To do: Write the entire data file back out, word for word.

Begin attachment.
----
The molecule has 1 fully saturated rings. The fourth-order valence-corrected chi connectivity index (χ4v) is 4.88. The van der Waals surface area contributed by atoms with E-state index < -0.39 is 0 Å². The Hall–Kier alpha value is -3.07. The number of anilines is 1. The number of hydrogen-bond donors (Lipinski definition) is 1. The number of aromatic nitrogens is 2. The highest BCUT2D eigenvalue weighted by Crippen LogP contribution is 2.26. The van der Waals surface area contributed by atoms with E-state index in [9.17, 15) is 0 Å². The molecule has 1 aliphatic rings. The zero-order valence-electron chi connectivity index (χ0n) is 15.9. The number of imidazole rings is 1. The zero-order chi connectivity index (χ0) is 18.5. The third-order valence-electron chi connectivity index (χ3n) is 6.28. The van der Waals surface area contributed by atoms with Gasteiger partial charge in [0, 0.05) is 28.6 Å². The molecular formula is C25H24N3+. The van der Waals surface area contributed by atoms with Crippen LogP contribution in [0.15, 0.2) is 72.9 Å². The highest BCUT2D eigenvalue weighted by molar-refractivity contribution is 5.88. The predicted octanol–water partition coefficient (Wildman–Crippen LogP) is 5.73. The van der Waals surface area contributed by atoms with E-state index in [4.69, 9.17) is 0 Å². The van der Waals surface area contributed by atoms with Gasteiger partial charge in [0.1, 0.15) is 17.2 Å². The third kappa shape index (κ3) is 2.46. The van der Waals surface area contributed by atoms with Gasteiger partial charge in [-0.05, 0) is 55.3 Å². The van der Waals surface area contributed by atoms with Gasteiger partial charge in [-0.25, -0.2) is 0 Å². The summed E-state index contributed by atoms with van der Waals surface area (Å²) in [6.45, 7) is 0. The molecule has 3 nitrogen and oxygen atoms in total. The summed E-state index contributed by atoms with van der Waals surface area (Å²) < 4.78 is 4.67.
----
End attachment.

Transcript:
The molecule has 1 fully saturated rings. The fourth-order valence-corrected chi connectivity index (χ4v) is 4.88. The van der Waals surface area contributed by atoms with E-state index < -0.39 is 0 Å². The Hall–Kier alpha value is -3.07. The number of anilines is 1. The number of hydrogen-bond donors (Lipinski definition) is 1. The number of aromatic nitrogens is 2. The highest BCUT2D eigenvalue weighted by Crippen LogP contribution is 2.26. The van der Waals surface area contributed by atoms with E-state index in [9.17, 15) is 0 Å². The molecule has 1 aliphatic rings. The zero-order valence-electron chi connectivity index (χ0n) is 15.9. The number of imidazole rings is 1. The zero-order chi connectivity index (χ0) is 18.5. The third-order valence-electron chi connectivity index (χ3n) is 6.28. The van der Waals surface area contributed by atoms with Gasteiger partial charge in [0, 0.05) is 28.6 Å². The molecular formula is C25H24N3+. The van der Waals surface area contributed by atoms with Crippen LogP contribution in [0.15, 0.2) is 72.9 Å². The highest BCUT2D eigenvalue weighted by molar-refractivity contribution is 5.88. The predicted octanol–water partition coefficient (Wildman–Crippen LogP) is 5.73. The van der Waals surface area contributed by atoms with E-state index in [4.69, 9.17) is 0 Å². The van der Waals surface area contributed by atoms with Gasteiger partial charge in [0.1, 0.15) is 17.2 Å². The third kappa shape index (κ3) is 2.46. The van der Waals surface area contributed by atoms with Gasteiger partial charge in [-0.05, 0) is 55.3 Å². The van der Waals surface area contributed by atoms with Gasteiger partial charge in [-0.25, -0.2) is 0 Å². The summed E-state index contributed by atoms with van der Waals surface area (Å²) in [6.45, 7) is 0. The molecule has 3 nitrogen and oxygen atoms in total. The summed E-state index contributed by atoms with van der Waals surface area (Å²) < 4.78 is 4.67.